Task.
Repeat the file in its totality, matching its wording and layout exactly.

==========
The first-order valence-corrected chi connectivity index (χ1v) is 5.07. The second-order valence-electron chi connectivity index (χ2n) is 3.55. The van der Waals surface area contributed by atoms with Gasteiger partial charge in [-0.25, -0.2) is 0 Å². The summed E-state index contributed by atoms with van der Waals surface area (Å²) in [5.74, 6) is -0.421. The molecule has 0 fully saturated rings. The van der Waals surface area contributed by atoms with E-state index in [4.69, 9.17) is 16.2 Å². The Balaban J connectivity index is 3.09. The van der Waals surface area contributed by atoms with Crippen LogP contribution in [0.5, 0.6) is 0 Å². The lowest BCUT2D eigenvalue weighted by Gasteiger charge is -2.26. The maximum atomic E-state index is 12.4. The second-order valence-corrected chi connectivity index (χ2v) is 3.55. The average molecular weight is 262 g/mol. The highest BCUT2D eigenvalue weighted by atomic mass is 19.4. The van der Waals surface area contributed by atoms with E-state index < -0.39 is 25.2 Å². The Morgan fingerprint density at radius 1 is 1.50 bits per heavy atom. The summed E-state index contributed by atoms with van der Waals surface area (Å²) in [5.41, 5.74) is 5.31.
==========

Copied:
The first-order valence-corrected chi connectivity index (χ1v) is 5.07. The second-order valence-electron chi connectivity index (χ2n) is 3.55. The van der Waals surface area contributed by atoms with Gasteiger partial charge in [-0.25, -0.2) is 0 Å². The summed E-state index contributed by atoms with van der Waals surface area (Å²) in [5.74, 6) is -0.421. The molecule has 0 fully saturated rings. The van der Waals surface area contributed by atoms with E-state index in [4.69, 9.17) is 16.2 Å². The Balaban J connectivity index is 3.09. The van der Waals surface area contributed by atoms with Crippen LogP contribution in [0.5, 0.6) is 0 Å². The lowest BCUT2D eigenvalue weighted by Gasteiger charge is -2.26. The maximum atomic E-state index is 12.4. The second-order valence-corrected chi connectivity index (χ2v) is 3.55. The average molecular weight is 262 g/mol. The highest BCUT2D eigenvalue weighted by atomic mass is 19.4. The van der Waals surface area contributed by atoms with E-state index < -0.39 is 25.2 Å². The Morgan fingerprint density at radius 1 is 1.50 bits per heavy atom. The summed E-state index contributed by atoms with van der Waals surface area (Å²) in [5.41, 5.74) is 5.31.